The preparations are being made following news that Chinese art and antiques have again appeared on a list of Chinese goods facing a 10% US import tax from September 1.
Up until this point in President Trump’s ongoing trade war with China, imports of Chinese art and antiques have been spared the tax.
ATG spoke to a prominent London dealer in Chinese art due to exhibit at New York’s The Winter Show in January 2020, who is considering moving stock to the US early.
BADA secretary general Mark Dodgson said: “The 10% duty on art and antiques will damage British dealers and American dealers, collectors and art fairs.
“British dealers in Chinese works showing at US art fairs will be stung with 10% duty on all their imported stock, regardless of whether it actually sells. American dealers repatriating stock unsold at European fairs will also pay the duty… There is a well-developed trade between the US and UK in antique Chinese objects. It is this trade between the two countries that will be damaged, not China’s trade.”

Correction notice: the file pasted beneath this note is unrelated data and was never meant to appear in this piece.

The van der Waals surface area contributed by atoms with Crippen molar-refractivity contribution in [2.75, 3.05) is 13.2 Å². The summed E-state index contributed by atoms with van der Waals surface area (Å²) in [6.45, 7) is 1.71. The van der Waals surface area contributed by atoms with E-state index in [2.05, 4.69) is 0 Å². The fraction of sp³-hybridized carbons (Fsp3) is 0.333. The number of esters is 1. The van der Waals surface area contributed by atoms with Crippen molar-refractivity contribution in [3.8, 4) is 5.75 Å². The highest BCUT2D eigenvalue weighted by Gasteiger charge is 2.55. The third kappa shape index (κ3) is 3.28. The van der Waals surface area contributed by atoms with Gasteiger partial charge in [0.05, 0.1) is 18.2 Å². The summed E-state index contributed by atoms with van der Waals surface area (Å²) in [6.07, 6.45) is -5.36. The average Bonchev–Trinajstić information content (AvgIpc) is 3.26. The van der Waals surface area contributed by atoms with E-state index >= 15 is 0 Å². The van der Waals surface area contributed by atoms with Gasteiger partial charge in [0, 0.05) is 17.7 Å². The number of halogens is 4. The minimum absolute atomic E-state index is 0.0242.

The inclusion of art on the latest tariff list, published on August 13, rolls back the successful defence mounted by the art market and cultural bodies in the past year.
Back in August 2018, a lawyer representing collectors and museums successfully argued in front of US trade officials in Washington, DC, that Chinese art imports should not be subject to an import tax.
The conclusions put forward by lawyer Peter Tompa at that time was that taxing Chinese art entering the US risked damaging local dealers, collectors and museums while benefiting those in China, because of China’s own prohibition on art exports.
Back on the list
US Trade Representative (USTR) officials appeared to heed this argument. However, when last week the USTR publ i shed a li st of $300bn-worth of items to be subject to a 10% tariff from September 1 it again included art and antiques.
The tariffs will apply to Chinese-made artefacts arriving in the US from any hub, including London and Hong Kong.